Magical Sunday

Jesus Christ was a magician.

(Or an apocalyptic leader, or charismatic healer, or philosopher, or egalitarian social reformer… a description I wish conservatives and liberals alike would look up before for claiming/criticizing the “Christian” acts of one another.)

He and Houdini had a lot in common–including the way that they died. Both were Jewish (although, we forget how one of them spoke Hebrew and looked that way…), both were skeptics of the status quo (Houdini with Spiritualism and superstition–Jesus with Judaism/Trinitarianism and the creation of Christianity), and both were performers.

Both were killed by the public whilst be asked to perform one last trick. Neither could. And neither let on to the fact that they were anything but super natural right to the end.

I was a believer, a follower, an evangelist growing up. Like most around the age of 13, 23 and 43–I was idealistic and convinced I knew something the world didn’t. I poked, prodded and found Christianity to be the most “sound” religion. No doubt the societal stereotypes and sheer infrastructure in the US helped lead me back to the ideals that I was brought up using.

And like that last big purchase that I’m “happy” with, or the amount of “fun” I had on the last trip, or how much I “love”…? I found myself soundly decided on a new type of confusion. Fully committed to telling myself one thing although I know or feel in my gut otherwise. I had a brand (read: religion) to latch on to. I had a coterie now to consult for this thing I didn’t understand… this thing that it seemed, no one understands. I asked questions that no one could answer. I said things that I was told not to repeat to other followers.

Organized religion had its time and place back when we were primal tribes that communicated in various grunts. Jesus happened to show up when we started writing things down but were still dumb. Houdini’s history is better recorded because it was more recent–but we were no smarter. It just means he couldn’t pull a suave move like immaculate conception.

That’s how we control our children today, right? We tell them stories, simplified truths, and blatant lies to exhibit the behavior desired. I suppose one could say the same thing about your management team at work, or your political leaders in the capitol. And who could blame them? It’s worked really well for thousands of years.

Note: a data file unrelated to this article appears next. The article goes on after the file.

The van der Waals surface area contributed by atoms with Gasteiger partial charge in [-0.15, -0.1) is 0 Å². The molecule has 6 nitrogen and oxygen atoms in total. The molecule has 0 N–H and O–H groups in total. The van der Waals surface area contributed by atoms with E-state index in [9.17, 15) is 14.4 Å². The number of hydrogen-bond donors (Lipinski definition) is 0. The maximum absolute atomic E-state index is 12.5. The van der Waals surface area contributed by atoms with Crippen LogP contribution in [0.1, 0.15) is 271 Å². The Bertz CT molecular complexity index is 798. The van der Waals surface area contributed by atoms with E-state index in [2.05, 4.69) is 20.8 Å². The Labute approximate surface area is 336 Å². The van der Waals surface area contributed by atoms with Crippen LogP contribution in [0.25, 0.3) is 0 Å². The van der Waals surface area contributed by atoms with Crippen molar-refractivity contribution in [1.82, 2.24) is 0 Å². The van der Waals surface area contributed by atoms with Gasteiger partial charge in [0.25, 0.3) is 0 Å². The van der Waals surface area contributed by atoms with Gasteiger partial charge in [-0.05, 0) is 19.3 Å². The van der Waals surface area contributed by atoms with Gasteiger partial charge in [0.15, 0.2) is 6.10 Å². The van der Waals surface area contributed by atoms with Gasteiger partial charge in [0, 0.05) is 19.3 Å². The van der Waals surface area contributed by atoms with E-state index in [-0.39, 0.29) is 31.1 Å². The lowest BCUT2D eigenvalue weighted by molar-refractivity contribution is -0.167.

There was little other way to manage a civilization where the average person couldn’t read, write, or reference the breadth of knowledge and diverse experience that most everyone has access to today. Thank god for the accuracy and depth of CNN we have today.

I have a real issue with religion in any first world country today. It’s at the root of stereotypes, tradition, and ignorance that has long gone by the wayside.

Whether the stat actually exists I don’t know. But personally, I don’t know a single anthropologist or psychologist that’s religious–and yet I can’t think of a single politician that claims to not be. One is creating policy for the masses and the other studying and analyzing the very culture and presence we have on earth. Am I the only one who thinks that is backwards?

That said, I can promise this topic will show up again here. This is one of the most exciting things for me to write about because of how much I’ve researched and experienced; but not felt comfortable writing about in the past due to the societal and professional expectations that are attached to our names.

Happy Sunday.

(And rather than wait for the comment… yes, the Romans used an eight day calendar–and the modern conversion of a holy day is Saturday evening as described in Acts 20:7.)